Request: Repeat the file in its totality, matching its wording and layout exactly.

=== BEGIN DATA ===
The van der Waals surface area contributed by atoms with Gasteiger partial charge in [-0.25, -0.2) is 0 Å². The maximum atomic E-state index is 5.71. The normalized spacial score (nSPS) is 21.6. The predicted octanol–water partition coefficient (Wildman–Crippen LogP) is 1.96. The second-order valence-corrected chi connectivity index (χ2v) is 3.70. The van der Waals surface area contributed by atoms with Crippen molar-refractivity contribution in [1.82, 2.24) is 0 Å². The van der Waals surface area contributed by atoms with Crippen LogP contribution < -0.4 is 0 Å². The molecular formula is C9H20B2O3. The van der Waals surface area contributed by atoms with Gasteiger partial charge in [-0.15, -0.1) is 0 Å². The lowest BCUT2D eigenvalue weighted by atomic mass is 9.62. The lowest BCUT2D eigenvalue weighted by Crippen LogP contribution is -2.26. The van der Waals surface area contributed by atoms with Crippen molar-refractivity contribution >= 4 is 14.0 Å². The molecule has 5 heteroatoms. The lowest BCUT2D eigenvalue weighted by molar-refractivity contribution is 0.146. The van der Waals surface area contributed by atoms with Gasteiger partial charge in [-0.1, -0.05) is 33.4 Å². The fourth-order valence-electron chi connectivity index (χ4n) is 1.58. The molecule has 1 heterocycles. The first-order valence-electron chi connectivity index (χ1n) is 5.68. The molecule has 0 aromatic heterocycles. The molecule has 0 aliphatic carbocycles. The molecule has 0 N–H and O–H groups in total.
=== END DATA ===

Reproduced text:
The van der Waals surface area contributed by atoms with Gasteiger partial charge in [-0.25, -0.2) is 0 Å². The maximum atomic E-state index is 5.71. The normalized spacial score (nSPS) is 21.6. The predicted octanol–water partition coefficient (Wildman–Crippen LogP) is 1.96. The second-order valence-corrected chi connectivity index (χ2v) is 3.70. The van der Waals surface area contributed by atoms with Crippen molar-refractivity contribution in [1.82, 2.24) is 0 Å². The van der Waals surface area contributed by atoms with Crippen LogP contribution < -0.4 is 0 Å². The molecular formula is C9H20B2O3. The van der Waals surface area contributed by atoms with Gasteiger partial charge in [-0.15, -0.1) is 0 Å². The lowest BCUT2D eigenvalue weighted by atomic mass is 9.62. The lowest BCUT2D eigenvalue weighted by Crippen LogP contribution is -2.26. The van der Waals surface area contributed by atoms with Crippen molar-refractivity contribution >= 4 is 14.0 Å². The molecule has 5 heteroatoms. The lowest BCUT2D eigenvalue weighted by molar-refractivity contribution is 0.146. The van der Waals surface area contributed by atoms with Gasteiger partial charge in [-0.1, -0.05) is 33.4 Å². The fourth-order valence-electron chi connectivity index (χ4n) is 1.58. The molecule has 1 heterocycles. The first-order valence-electron chi connectivity index (χ1n) is 5.68. The molecule has 0 aromatic heterocycles. The molecule has 0 aliphatic carbocycles. The molecule has 0 N–H and O–H groups in total.